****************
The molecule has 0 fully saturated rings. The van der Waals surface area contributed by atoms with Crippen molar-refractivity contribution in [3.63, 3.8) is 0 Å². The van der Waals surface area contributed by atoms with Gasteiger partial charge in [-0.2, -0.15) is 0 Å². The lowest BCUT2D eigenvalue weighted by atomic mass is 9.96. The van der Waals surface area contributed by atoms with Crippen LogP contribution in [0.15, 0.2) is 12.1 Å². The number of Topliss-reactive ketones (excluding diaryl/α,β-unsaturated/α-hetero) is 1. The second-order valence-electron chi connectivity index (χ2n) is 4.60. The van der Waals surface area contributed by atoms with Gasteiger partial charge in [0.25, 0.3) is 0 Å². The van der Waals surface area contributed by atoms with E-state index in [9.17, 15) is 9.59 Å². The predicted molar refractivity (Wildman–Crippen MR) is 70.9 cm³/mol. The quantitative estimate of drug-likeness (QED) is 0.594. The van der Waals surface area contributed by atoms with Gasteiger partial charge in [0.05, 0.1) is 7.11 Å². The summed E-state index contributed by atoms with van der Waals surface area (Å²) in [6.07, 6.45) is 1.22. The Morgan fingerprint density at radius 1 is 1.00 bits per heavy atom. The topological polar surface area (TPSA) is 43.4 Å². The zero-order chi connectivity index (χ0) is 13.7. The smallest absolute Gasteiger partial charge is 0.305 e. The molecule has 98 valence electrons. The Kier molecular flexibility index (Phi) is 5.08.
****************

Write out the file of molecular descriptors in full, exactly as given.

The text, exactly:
The molecule has 0 fully saturated rings. The van der Waals surface area contributed by atoms with Crippen molar-refractivity contribution in [3.63, 3.8) is 0 Å². The van der Waals surface area contributed by atoms with Gasteiger partial charge in [-0.2, -0.15) is 0 Å². The lowest BCUT2D eigenvalue weighted by atomic mass is 9.96. The van der Waals surface area contributed by atoms with Crippen LogP contribution in [0.15, 0.2) is 12.1 Å². The number of Topliss-reactive ketones (excluding diaryl/α,β-unsaturated/α-hetero) is 1. The second-order valence-electron chi connectivity index (χ2n) is 4.60. The van der Waals surface area contributed by atoms with Gasteiger partial charge in [0.25, 0.3) is 0 Å². The van der Waals surface area contributed by atoms with E-state index in [9.17, 15) is 9.59 Å². The predicted molar refractivity (Wildman–Crippen MR) is 70.9 cm³/mol. The quantitative estimate of drug-likeness (QED) is 0.594. The van der Waals surface area contributed by atoms with Gasteiger partial charge in [0.05, 0.1) is 7.11 Å². The summed E-state index contributed by atoms with van der Waals surface area (Å²) in [6.07, 6.45) is 1.22. The Morgan fingerprint density at radius 1 is 1.00 bits per heavy atom. The topological polar surface area (TPSA) is 43.4 Å². The zero-order chi connectivity index (χ0) is 13.7. The smallest absolute Gasteiger partial charge is 0.305 e. The molecule has 98 valence electrons. The Kier molecular flexibility index (Phi) is 5.08.